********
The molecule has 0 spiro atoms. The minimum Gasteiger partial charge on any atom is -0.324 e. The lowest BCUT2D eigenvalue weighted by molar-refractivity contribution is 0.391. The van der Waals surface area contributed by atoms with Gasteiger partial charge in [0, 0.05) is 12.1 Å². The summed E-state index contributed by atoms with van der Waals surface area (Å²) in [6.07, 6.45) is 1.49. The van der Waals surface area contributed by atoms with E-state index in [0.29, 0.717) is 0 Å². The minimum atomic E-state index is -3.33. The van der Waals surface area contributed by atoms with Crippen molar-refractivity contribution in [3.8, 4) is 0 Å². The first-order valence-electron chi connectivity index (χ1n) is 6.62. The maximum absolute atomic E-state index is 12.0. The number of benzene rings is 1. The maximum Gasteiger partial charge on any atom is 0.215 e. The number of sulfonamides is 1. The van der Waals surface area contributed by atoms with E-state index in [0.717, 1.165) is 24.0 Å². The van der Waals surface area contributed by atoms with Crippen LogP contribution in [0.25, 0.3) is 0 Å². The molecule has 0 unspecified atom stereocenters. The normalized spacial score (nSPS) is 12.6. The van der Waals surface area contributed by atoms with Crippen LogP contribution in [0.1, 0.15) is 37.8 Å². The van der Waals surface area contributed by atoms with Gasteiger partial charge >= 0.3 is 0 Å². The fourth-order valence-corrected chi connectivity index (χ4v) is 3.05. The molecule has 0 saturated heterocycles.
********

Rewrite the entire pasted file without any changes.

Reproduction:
The molecule has 0 spiro atoms. The minimum Gasteiger partial charge on any atom is -0.324 e. The lowest BCUT2D eigenvalue weighted by molar-refractivity contribution is 0.391. The van der Waals surface area contributed by atoms with Gasteiger partial charge in [0, 0.05) is 12.1 Å². The summed E-state index contributed by atoms with van der Waals surface area (Å²) in [6.07, 6.45) is 1.49. The van der Waals surface area contributed by atoms with E-state index in [0.29, 0.717) is 0 Å². The minimum atomic E-state index is -3.33. The van der Waals surface area contributed by atoms with Crippen molar-refractivity contribution in [3.8, 4) is 0 Å². The first-order valence-electron chi connectivity index (χ1n) is 6.62. The maximum absolute atomic E-state index is 12.0. The number of benzene rings is 1. The maximum Gasteiger partial charge on any atom is 0.215 e. The number of sulfonamides is 1. The van der Waals surface area contributed by atoms with E-state index in [0.717, 1.165) is 24.0 Å². The van der Waals surface area contributed by atoms with Crippen LogP contribution in [0.25, 0.3) is 0 Å². The molecule has 0 unspecified atom stereocenters. The normalized spacial score (nSPS) is 12.6. The van der Waals surface area contributed by atoms with Crippen LogP contribution in [0.1, 0.15) is 37.8 Å². The van der Waals surface area contributed by atoms with Gasteiger partial charge >= 0.3 is 0 Å². The fourth-order valence-corrected chi connectivity index (χ4v) is 3.05. The molecule has 0 saturated heterocycles.